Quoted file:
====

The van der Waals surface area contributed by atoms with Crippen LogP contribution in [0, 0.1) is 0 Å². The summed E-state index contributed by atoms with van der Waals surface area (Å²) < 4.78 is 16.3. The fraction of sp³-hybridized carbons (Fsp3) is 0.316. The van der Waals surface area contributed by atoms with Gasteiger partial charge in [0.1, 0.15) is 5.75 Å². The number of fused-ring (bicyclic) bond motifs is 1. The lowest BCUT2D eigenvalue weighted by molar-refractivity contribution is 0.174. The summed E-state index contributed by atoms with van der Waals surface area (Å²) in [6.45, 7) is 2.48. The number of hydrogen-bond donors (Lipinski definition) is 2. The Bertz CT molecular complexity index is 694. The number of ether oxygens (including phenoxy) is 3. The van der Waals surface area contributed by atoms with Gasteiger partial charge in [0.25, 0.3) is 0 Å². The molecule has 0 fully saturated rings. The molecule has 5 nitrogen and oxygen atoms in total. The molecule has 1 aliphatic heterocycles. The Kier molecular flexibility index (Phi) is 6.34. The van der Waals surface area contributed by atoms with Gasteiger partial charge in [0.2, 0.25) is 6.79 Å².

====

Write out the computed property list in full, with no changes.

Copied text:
The van der Waals surface area contributed by atoms with Crippen LogP contribution in [0, 0.1) is 0 Å². The summed E-state index contributed by atoms with van der Waals surface area (Å²) < 4.78 is 16.3. The fraction of sp³-hybridized carbons (Fsp3) is 0.316. The van der Waals surface area contributed by atoms with Gasteiger partial charge in [0.1, 0.15) is 5.75 Å². The number of fused-ring (bicyclic) bond motifs is 1. The lowest BCUT2D eigenvalue weighted by molar-refractivity contribution is 0.174. The summed E-state index contributed by atoms with van der Waals surface area (Å²) in [6.45, 7) is 2.48. The number of hydrogen-bond donors (Lipinski definition) is 2. The Bertz CT molecular complexity index is 694. The number of ether oxygens (including phenoxy) is 3. The van der Waals surface area contributed by atoms with Gasteiger partial charge in [0.25, 0.3) is 0 Å². The molecule has 0 fully saturated rings. The molecule has 5 nitrogen and oxygen atoms in total. The molecule has 1 aliphatic heterocycles. The Kier molecular flexibility index (Phi) is 6.34. The van der Waals surface area contributed by atoms with Gasteiger partial charge in [0.2, 0.25) is 6.79 Å².